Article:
As these Japanese carmakers are experiencing higher demand and have been successful at cutting costs, Suzuki Motor Corp. and Mazda Motor Corp. both raised their annual profit forecasts.
Automakers all around the globe have cut fixed costs and boosted production efficiencies to cope with the global economic slowdown. Government incentives also boosted the sales of fuel-efficient cars.
Suzuki, owned 19.9% by Volkswagen AG due to a deal made in December, has profited from strong sales in India's fast-growing market, where it is the top player through subsidiary Maruti Suzuki.
For the entire year of 2010 to March, Suzuki raised its operating profit outlook to 50 billion yen ($558.2 million) from 40 billion yen. However, this figure falls short of the consensus of 66 billion yen from 14 analysts surveyed by Thomson Reuters I/B/E/S/.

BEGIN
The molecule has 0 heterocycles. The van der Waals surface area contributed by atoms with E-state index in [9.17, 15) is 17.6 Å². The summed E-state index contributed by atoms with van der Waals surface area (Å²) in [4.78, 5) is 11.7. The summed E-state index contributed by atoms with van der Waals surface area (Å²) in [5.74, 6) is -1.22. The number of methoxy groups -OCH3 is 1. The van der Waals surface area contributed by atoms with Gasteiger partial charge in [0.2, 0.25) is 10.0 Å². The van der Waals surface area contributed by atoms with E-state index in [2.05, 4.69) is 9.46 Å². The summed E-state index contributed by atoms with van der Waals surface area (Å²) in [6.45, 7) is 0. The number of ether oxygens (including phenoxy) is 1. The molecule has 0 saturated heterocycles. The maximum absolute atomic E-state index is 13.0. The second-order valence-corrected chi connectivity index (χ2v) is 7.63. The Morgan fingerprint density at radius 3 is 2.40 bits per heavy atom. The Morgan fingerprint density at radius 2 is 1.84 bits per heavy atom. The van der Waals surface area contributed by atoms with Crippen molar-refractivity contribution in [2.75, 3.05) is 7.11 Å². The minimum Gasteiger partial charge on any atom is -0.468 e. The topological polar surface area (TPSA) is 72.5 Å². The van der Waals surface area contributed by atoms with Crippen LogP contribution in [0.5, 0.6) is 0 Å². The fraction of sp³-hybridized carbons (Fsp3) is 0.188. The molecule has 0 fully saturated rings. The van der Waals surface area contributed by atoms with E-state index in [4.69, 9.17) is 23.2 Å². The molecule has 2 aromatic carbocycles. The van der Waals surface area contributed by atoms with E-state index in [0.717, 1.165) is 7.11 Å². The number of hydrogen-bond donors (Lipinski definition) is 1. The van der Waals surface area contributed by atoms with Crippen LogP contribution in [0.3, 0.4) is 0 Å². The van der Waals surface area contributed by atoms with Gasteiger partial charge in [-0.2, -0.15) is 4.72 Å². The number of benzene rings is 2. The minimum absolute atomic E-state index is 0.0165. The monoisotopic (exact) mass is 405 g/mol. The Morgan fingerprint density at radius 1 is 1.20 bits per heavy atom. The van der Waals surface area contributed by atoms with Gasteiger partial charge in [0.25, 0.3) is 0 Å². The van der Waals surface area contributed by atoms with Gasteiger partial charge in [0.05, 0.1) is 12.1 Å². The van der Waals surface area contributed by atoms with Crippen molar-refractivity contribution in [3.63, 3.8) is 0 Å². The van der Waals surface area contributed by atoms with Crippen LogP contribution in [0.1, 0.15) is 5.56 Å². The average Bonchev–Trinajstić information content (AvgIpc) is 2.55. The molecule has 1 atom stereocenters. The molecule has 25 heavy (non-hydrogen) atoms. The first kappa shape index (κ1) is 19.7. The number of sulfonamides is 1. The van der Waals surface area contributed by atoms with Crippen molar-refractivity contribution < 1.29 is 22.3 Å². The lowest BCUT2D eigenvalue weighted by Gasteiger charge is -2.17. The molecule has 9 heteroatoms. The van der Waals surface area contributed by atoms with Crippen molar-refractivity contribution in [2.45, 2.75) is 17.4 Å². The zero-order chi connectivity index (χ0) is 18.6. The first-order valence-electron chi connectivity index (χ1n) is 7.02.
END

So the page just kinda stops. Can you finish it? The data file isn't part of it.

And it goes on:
A Suzuki spokesman said that the company has a very cautious outlook for the January-March quarter due to concerns related to the yen rate and an unclear economic outlook."
The spokesman added that it considers the heavy reliance on India's market as a risk. Suzuki, which sells the popular Swift and Alto hatchback cars, reported a 17.99 billion yen ($201 million) operating profit for October-December, compared with a 5.78 billion yen profit a year earlier. This is actually roughly in line with market expectations.